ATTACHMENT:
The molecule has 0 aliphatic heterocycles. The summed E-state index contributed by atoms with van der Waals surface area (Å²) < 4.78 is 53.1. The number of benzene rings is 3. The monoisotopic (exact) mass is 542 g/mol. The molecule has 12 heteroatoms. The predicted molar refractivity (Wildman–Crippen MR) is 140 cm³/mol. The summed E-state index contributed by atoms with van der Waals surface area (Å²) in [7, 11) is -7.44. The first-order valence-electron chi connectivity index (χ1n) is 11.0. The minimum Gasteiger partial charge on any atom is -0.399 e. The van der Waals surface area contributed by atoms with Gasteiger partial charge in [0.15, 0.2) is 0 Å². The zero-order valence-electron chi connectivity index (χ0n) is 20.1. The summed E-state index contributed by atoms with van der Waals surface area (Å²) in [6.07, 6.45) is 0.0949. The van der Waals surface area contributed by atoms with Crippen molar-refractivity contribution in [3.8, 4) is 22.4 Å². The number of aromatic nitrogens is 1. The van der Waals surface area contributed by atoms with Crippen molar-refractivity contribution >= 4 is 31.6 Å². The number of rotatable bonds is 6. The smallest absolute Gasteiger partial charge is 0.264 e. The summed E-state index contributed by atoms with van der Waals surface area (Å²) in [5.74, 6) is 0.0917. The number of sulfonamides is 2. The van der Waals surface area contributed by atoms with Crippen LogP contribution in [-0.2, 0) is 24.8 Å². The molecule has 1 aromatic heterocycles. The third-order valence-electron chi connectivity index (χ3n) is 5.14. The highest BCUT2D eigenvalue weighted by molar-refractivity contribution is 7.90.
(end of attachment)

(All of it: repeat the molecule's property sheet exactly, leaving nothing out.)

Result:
The molecule has 0 aliphatic heterocycles. The summed E-state index contributed by atoms with van der Waals surface area (Å²) < 4.78 is 53.1. The number of benzene rings is 3. The monoisotopic (exact) mass is 542 g/mol. The molecule has 12 heteroatoms. The predicted molar refractivity (Wildman–Crippen MR) is 140 cm³/mol. The summed E-state index contributed by atoms with van der Waals surface area (Å²) in [7, 11) is -7.44. The first-order valence-electron chi connectivity index (χ1n) is 11.0. The minimum Gasteiger partial charge on any atom is -0.399 e. The van der Waals surface area contributed by atoms with Gasteiger partial charge in [0.15, 0.2) is 0 Å². The zero-order valence-electron chi connectivity index (χ0n) is 20.1. The summed E-state index contributed by atoms with van der Waals surface area (Å²) in [6.07, 6.45) is 0.0949. The van der Waals surface area contributed by atoms with Crippen molar-refractivity contribution in [3.8, 4) is 22.4 Å². The number of aromatic nitrogens is 1. The van der Waals surface area contributed by atoms with Crippen molar-refractivity contribution >= 4 is 31.6 Å². The number of rotatable bonds is 6. The smallest absolute Gasteiger partial charge is 0.264 e. The summed E-state index contributed by atoms with van der Waals surface area (Å²) in [5.74, 6) is 0.0917. The number of sulfonamides is 2. The van der Waals surface area contributed by atoms with Crippen LogP contribution in [-0.2, 0) is 24.8 Å². The molecule has 1 aromatic heterocycles. The third-order valence-electron chi connectivity index (χ3n) is 5.14. The highest BCUT2D eigenvalue weighted by molar-refractivity contribution is 7.90.